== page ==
In his latest works, that were part of the recently concluded solo exhibit Spectral Times at Dr. Bhau Daji Lad Mumbai City Museum (BDL), Berlin-based artist and graphic novelist responds to Mumbai and the historic museum’s collection with a trove of stories that revive the collective memories of both the city and the museum. Narrated in the form of a magazine interview with the intrepid reporter, Birjis Bari who works with The Spectral Times, the uncanny stories reveal the extraordinary lives of ordinary people. Sarnath works form both a visual and literary urban archive and at the same time, respond to the Museum as an archive and a repository of memories. Like most forms of story telling the Museum is a place of enchantment, where the unreal becomes real.
Sarnath Banerjee, from the series An Encounter with Thomas Browne and Other Commonplace Utopia, 2016-2017. Image Courtesy of Deutsche Bank, the artist and Project 88, Mumbai.
Through both sound and visuals Sarnath creates different registers of reference and meaning. Curated by Tasneem Zakaria Mehta and co-curated by Himanshu Kadam, the exhibit was presented as a unique account of a Mumbai that though fictional resonates with a slight hint of possibility. Installed amidst BDL’s collection, with specific items pulled from its archives to complement his work, Sarnath described the exhibit as a ghost story. ‘As I see it, ghosts are a revisiting of incomplete speech.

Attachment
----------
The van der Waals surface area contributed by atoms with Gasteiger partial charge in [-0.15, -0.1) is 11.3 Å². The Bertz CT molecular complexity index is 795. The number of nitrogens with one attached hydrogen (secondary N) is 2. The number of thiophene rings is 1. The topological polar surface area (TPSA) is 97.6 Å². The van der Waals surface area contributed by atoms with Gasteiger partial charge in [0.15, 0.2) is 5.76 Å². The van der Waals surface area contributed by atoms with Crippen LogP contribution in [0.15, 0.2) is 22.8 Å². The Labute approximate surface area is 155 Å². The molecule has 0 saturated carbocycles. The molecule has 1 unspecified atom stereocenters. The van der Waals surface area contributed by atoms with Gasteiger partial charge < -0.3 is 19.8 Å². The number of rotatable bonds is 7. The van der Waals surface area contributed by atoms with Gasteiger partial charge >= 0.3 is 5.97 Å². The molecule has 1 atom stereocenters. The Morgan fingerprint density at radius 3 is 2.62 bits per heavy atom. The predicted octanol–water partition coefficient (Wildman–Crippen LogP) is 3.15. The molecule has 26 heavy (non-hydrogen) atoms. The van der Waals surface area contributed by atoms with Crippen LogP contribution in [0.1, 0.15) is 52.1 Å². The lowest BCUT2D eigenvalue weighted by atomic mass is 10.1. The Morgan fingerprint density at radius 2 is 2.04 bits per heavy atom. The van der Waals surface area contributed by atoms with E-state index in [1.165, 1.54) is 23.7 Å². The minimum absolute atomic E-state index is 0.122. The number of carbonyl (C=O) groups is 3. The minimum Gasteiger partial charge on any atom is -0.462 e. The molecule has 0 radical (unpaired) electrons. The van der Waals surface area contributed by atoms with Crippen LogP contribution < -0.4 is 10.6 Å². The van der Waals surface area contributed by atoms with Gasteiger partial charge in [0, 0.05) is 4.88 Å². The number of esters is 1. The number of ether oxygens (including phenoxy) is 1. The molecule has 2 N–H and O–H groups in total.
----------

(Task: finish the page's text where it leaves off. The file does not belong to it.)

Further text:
Sarnath Banerjee, Shehri Adamkhor 2, from the series Spectral Times, 2018. Image Courtesy of Mr P.L. Rao, the artist and Project 88, Mumbai.
No matter what actions you have justified with your intelligence — murder, caste-based politics, lynching — they come back to remind us of how things are. We need ghost stories for our contemporary times because that is the real commentary’, he said. Part of the museum’s decade-long series, Engaging Traditions, which invites contemporary artists to engage with the museum’s archives and history, Spectral Times is an absolute treat for all those fascinated by the macabre and the morbid. That being said, the exhibition isn’t just about spooky tales. It encourages one to stop, listen and question appearances. Creating urban legends that are at a slight tangent to reality it encourages viewers to reflect upon their lives and those of others with tongue firmly in his cheek.
The exhibition was opened from 23 February to 26 May, 2019 at Dr. Bhau Daji Lad Mumbai City Museum.